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Wyoming Republican Party Sparks Outrage After Opposing Bill Banning Child Marriages

A bill seeking to ban marriages for children under the age of 16 is being opposed by Wyoming Republicans for interfering with parental rights and religious liberty.

Screenshot of Wyoming legislature debating child marriage bill
Wyoming Legislature/YouTube

Wyoming Republicans are facing backlash over their opposition to a bill seeking to ban marriages for children under the age of 16.

The Wyoming GOP claimed it is a parental and religious right to marry children.

The bill in question, House Bill 7, seeks to ban marriages involving anyone under the age of 16 and would only allow 16 and 17-year-olds to marry with parental consent.

While current Wyoming law includes no minimum age requirement for marriage, parents must receive a judge’s consent for those under 16. H.B.7 would remove a judge's ability to grant consent, abolishing marriages for anyone under the age of 16.

But Wyoming's Republican leadership says there could be cases where 15-year-olds should be allowed to marry and a mass email on behalf of the Wyoming Republican Party Central Committee referencing H.B.7 warns party members while the bill "may seem harmless," there are "concerns about constitutional rights that you need to form your own opinions about."

The email includes a link to an analysis of the bill by Capitol Watch for Wyoming Families, which argued that since children under the age of 16 can get pregnant, they should be able to get married. In essence, the bill “denies the fundamental purpose of marriage” by denying “a child’s father and mother [from] living under the same roof.”

The analysis continues:

“Parents, by virtue of their right to conceive children, have the pre-political, i.e. God-given, responsibility to raise their own children. This right and responsibility includes guiding their own maturing children into the estate of Holy Matrimony.”

Elsewhere, Capitol Watch laments the "sad fact that physical maturity often does not match emotional and intellectual maturity." which it says is "an indictment of our modern educational system." While the organization acknowledges this "is a problem that should be addressed," it nonetheless recommends that the problem should not be used "as an excuse to instantiate bad law.”

H.B.7 was sponsored by state Republican Representative Dan Zwonitzer, who called Capitol Watch's argument "audacious" in an interview with Cowboy State Daily:

“The Republican Party [leadership] has gotten so ideologically away from mainstream society that even trying to comment on some of their outrageous claims is difficult. They’re trying to attack our education system while promoting 12- and 13-year-olds can be married."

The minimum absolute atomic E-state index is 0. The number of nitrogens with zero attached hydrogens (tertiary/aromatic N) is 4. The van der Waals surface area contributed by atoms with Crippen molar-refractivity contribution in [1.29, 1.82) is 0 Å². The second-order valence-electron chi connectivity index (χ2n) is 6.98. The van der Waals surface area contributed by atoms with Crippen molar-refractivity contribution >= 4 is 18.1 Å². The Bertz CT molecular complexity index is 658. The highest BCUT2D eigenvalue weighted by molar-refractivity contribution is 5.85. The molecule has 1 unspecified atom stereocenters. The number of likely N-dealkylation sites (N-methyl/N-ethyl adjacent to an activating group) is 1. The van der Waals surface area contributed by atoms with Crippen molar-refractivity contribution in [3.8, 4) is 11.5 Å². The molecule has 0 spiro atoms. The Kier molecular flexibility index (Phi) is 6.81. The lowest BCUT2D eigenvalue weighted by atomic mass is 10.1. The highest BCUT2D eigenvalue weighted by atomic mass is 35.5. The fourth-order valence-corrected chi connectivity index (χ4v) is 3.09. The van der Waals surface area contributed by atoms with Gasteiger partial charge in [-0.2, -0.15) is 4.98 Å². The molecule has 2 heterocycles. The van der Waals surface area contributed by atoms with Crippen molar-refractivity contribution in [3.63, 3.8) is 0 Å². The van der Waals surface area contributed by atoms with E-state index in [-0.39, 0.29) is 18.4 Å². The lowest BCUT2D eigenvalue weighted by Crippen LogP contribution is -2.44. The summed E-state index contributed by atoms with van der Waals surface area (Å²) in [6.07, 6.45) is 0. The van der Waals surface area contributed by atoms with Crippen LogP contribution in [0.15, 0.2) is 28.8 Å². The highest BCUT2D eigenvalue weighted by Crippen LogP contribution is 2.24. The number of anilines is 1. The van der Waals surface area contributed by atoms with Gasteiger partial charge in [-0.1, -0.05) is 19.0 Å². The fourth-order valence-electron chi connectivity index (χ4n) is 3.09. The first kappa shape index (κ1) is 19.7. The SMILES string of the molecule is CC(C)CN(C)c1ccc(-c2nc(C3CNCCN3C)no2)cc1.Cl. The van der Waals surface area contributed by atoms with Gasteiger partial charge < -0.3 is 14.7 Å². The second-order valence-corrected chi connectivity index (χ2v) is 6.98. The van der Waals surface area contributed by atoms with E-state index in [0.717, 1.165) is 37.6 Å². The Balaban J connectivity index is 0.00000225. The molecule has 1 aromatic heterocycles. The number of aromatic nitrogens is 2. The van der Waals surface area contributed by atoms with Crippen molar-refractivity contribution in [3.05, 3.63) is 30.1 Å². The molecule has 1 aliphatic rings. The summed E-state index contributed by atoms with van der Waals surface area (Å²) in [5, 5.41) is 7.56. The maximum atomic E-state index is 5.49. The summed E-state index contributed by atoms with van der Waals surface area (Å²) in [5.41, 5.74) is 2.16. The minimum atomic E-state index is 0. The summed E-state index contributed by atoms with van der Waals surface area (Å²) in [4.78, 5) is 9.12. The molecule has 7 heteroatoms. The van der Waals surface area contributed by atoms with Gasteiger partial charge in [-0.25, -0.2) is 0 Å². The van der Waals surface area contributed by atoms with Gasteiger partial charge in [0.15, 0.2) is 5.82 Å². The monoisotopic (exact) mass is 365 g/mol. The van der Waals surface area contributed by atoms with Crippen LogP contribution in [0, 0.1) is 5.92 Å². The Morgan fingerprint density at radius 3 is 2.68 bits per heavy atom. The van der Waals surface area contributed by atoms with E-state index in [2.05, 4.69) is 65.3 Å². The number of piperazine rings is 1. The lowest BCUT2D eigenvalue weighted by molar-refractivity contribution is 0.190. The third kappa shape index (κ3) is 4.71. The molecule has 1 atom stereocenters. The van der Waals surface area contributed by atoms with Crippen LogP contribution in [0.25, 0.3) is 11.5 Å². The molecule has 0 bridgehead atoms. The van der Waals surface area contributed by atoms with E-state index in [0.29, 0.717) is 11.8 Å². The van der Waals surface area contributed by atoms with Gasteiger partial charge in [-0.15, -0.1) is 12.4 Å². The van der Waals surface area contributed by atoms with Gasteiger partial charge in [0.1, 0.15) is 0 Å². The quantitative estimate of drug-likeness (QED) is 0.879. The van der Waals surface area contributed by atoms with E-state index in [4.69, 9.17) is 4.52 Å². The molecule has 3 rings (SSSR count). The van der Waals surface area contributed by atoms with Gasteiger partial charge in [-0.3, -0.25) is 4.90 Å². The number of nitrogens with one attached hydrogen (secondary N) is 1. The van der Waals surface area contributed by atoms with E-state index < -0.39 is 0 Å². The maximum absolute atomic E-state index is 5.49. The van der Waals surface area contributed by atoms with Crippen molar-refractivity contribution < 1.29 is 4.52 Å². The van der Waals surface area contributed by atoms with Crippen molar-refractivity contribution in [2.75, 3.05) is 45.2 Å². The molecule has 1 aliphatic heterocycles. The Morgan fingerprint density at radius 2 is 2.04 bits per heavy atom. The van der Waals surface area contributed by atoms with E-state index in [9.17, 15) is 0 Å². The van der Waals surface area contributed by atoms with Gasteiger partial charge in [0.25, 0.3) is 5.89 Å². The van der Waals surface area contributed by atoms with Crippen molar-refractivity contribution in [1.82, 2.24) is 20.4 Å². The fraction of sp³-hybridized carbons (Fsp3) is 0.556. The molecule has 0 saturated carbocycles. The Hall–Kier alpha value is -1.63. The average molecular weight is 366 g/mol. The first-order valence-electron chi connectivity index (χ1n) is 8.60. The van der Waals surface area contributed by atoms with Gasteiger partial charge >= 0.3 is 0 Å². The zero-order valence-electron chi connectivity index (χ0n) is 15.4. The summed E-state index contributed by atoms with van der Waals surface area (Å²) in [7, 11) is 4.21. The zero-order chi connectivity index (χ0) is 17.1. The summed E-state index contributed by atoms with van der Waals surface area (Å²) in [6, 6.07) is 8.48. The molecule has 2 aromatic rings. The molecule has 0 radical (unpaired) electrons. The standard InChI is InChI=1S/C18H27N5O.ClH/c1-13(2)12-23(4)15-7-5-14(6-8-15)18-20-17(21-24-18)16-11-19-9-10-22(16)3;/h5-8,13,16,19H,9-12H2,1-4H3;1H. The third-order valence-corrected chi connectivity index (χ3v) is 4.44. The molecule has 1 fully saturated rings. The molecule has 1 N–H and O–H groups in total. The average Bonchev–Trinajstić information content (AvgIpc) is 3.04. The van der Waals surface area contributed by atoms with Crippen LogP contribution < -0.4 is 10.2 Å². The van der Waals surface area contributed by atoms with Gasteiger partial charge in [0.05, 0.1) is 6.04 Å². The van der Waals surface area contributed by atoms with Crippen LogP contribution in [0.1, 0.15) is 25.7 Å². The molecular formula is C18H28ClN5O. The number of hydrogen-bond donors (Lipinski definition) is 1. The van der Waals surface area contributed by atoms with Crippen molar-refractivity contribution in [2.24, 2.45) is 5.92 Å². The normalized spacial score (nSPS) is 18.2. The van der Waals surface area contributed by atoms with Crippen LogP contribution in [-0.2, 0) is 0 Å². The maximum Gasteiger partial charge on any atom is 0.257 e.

"It’s not congruent and it’s not even worthy of debate in the legislative arena.”

Zwonitzer criticized Republicans who've suggested "that as soon as you can give birth to a child you should be allowed to get married," adding:

“There are 12- and 13-year-olds in the country who wind up with pregnancies, and we certainly don’t want them to be able to get married, in my opinion.”
"You don’t want a 30-year-old who impregnates a 12-year-old to be able to marry them and get around all of our other child protection laws. I find that argument disingenuous.”

Many have condemned Wyoming Republicans since the news of their oppositon to the bill went public.

Quite a few have pointed out the hypocrisy of defending child marriage while accusing LGBTQ+ people of being "groomers" who are explicitly targeting and sexualizing young children, rhetoric that has allowed a wave of anti-LGBTQ+ legislation to sweep the country.

The Wyoming bill is the second time Republicans have made headlines in the last year for defending child marriage.

In April 2022, Tennessee Republicans faced heavy criticism for proposing House Bill 233, which partially redefined marriage, removing minimum age requirements for straight couples only.

Critics of the legislation—which would establish common law marriages in the state between “one man and one woman"—said it poses a threat to marriage equality in the state, which has been legal since the landmark 2015 Supreme Court ruling in Obergefell v. Hodges.

Others contended the legislation would pave the way to child marriage and child sexual abuse.

Responding to concerns from lawmakers, Republican Tom Leatherwood—who sponsored the legislation—said the bill "would be construed that minors would not be able to enter into this," a claim that prompted onlookers to suggest the legislation would inspire a 14th Amendment court challenge.